The five Chinese elements of life — earth, metal, water, wood, and fire — are phases or movements of yin and yang energy.
Yin represents condensing energy, the material and substantial. Yang represents expanding energy, the immaterial and non-substantial.
When the five elements flow in balance, yin and yang are balanced, and you are healthy. Imbalances lead to problems.
Here's a little information about the five Chinese elements, potential imbalances, and essential oils to help correct imbalances, based mostly on information from Aromatherapy for Healing the Spirit and The Healing Intelligence of Essential Oils.
Earth is energy in its descending yin stage. Imbalances may lead to:
To balance earth deficiency: caraway, coriander.
To balance earth excess: cardamon, patchouli, petitgrain.
Metal is energy in a gathering and synthesizing yin phase of transformation. Imbalance in metal can lead to frequent colds. Use eucalyptus or tea tree oil.
To balance metal deficiency: fir, niaouli, pine, thyme (linalool chemotype).
To balance metal excess: citronella, eucalyptus, myrtle, ravintsara.
Water is condensed energy in a static yin phase. It's a dormant state filled with latent power. Imbalances in water can lead to:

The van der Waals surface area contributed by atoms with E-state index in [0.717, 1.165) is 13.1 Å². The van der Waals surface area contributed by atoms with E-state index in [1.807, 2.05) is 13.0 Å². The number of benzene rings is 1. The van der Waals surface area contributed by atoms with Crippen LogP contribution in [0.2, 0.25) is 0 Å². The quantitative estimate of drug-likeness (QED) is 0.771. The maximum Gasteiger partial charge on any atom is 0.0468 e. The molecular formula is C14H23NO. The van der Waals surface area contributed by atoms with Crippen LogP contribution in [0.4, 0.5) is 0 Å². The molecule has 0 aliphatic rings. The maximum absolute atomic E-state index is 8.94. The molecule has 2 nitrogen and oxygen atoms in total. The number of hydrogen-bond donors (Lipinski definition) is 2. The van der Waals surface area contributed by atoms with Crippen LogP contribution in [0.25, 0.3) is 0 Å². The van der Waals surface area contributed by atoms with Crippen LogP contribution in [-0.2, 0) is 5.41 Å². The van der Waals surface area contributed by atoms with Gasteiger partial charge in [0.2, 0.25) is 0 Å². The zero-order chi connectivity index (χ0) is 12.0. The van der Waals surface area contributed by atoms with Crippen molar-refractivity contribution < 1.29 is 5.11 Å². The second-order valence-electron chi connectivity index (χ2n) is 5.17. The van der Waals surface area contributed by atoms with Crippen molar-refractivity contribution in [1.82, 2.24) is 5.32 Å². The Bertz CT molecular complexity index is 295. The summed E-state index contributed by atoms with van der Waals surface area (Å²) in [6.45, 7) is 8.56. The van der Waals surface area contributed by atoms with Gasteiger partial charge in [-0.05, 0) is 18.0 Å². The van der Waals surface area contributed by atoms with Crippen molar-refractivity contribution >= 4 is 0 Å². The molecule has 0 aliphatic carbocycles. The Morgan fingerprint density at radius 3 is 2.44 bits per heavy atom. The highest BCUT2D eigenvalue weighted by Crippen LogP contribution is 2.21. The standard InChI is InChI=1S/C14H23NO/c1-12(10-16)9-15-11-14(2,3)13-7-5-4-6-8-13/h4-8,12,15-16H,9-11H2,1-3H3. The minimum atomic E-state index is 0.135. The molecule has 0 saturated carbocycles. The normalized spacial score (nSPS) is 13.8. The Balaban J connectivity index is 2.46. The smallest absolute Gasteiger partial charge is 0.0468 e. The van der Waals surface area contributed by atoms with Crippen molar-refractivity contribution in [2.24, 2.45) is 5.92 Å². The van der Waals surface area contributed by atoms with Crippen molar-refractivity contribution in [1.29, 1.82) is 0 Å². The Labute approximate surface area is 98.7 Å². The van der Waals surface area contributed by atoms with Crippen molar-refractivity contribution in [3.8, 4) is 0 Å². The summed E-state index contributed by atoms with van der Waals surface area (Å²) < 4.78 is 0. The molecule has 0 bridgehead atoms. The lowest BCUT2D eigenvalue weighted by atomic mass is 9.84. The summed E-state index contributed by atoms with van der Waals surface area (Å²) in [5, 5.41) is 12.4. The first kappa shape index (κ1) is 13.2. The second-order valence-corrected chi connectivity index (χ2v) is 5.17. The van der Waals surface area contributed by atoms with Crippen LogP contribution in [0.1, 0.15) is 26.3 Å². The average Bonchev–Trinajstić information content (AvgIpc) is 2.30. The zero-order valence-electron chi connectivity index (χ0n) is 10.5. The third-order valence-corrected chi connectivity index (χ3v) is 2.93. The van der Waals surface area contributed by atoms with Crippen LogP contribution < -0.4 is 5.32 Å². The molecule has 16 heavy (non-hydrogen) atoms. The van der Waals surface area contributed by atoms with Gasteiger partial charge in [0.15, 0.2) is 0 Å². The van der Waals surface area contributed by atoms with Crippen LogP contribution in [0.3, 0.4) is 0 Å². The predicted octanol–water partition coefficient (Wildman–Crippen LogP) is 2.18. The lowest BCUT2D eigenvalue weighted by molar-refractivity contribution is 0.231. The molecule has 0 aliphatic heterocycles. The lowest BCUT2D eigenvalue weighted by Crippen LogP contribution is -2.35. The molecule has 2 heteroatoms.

To balance water deficiency: basil, clary sage, geranium.
To balance water excess: cedarwood, juniper.
Wood is rising energy in an accelerating yang phase. Wood is about motivation, growth, and harmony in the flow of life. If energy isn't flowing, essential oils with relaxing properties, such as lavender, may help.
To balance wood deficiency: carrot seed, chamomile, rose, vetiver.
To balance wood excess: chamomile, lavender, lemon, spikenard.
Fire is expansive, radiant energy of yang at its peak. Imbalances may lead to:
To balance fire deficiency: frankincense, sage, sandalwood.
To balance fire excess: lemon verbena, marjoram, neroli, orange, valerian.
Note that some oils are associated with more than one element.
I recommend Young Living Essential Oils.